7 Effective Measures To Stop Data Theft At Your Company
As a business owner, you know cyber security is essential. Protecting your customer data is fundamental to sound business practices and establishing a culture of client-company trust in any industry, from healthcare to finance, insurance to law firms.
Data security is also legally required by GDPR for businesses in all industries that collect, store, or share users’ personal data. If your company doesn’t meet the GDPR standard of data protection, you could incur hefty fines from regulating bodies.
There’s no doubt that minimising cyber threats is vital to your company’s reputation, both with clients and investors. Protecting sensitive data means stopping cyber attacks before they occur, and the seven tips below will help bolster your cyber security and keep your data safe from hackers.
When does data theft occur?
Data theft occurs when hackers exploit a crack in your company’s cyber security to gain access to your operating systems or sensitive data. Hackers can sell your sensitive information online, including employee data, customer data, or corporate data.
Hackers are relentless and inventive, constantly searching for poorly written software applications or unprotected wi-fi connections that might allow them to penetrate your sensitive information. A common tactic is to target user access permissions with phishing schemes that trick your employees into sharing their corporate passwords.
Cyber attacks strike without warning, allowing hackers to gain access and achieve complete theft of data before you know your operating systems have been targeted. It can take weeks to claw back the lost data and years to restore your corporate reputation and customer trust.
7 cyber security measures that work
A proactive approach to cyber security helps you stop data breaches before they occur. Each of the measures below is a solid security tactic that protects your data and minimises the risk of a data breach.
1. Data Encryption
One of the most vigorous cyber security measures you can use is data encryption. This means your data is encrypted – jumbled beyond a human’s ability to read or understand it – before it is backed up.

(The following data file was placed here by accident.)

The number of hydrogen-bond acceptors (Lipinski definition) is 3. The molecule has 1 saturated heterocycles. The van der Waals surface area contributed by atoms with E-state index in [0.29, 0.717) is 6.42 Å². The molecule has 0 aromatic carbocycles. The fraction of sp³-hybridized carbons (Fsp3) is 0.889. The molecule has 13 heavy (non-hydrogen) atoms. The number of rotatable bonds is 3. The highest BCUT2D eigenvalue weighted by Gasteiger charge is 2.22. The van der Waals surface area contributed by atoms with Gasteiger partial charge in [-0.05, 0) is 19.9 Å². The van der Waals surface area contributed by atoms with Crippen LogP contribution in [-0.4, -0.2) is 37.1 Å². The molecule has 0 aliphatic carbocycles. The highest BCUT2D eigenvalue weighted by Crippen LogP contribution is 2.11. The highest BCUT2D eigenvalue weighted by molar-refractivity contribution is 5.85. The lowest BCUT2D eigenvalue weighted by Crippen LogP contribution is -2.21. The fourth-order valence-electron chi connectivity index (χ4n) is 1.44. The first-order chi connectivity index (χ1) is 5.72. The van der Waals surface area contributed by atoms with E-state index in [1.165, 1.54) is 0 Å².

If someone does gain access to your system and steal corporate data, the data they receive will be illegible without the encryption key. That way, hackers cannot sell the data they steal or use it for blackmail, identity theft, or other underhanded purposes.
2. Multi-Factor Authentication (MFA)
Multi-factor authentication, or MFA, should be implemented across all your data storage accounts. MFA requires users to authenticate their data access with a second layer of security in addition to entering a password.
MFA may include approving a desktop login via a phone or other device or entering a code sent via SMS to an authorised mobile phone number. Good multi-factor authentication practices also include limiting the number of mobile devices from which employees can submit MFA approval and decommissioning those devices by removing their access to sensitive data when appropriate.
3. Off-Site Backup
Keep your backed-up data in a different physical location from your primary data, off-site and far from your office location. If thieves were to break into your office and steal your backup servers, they would have unlimited access to your data. With your servers sitting safely in their building, hackers would have ample time to break your encryption with brute force or other decryption methods.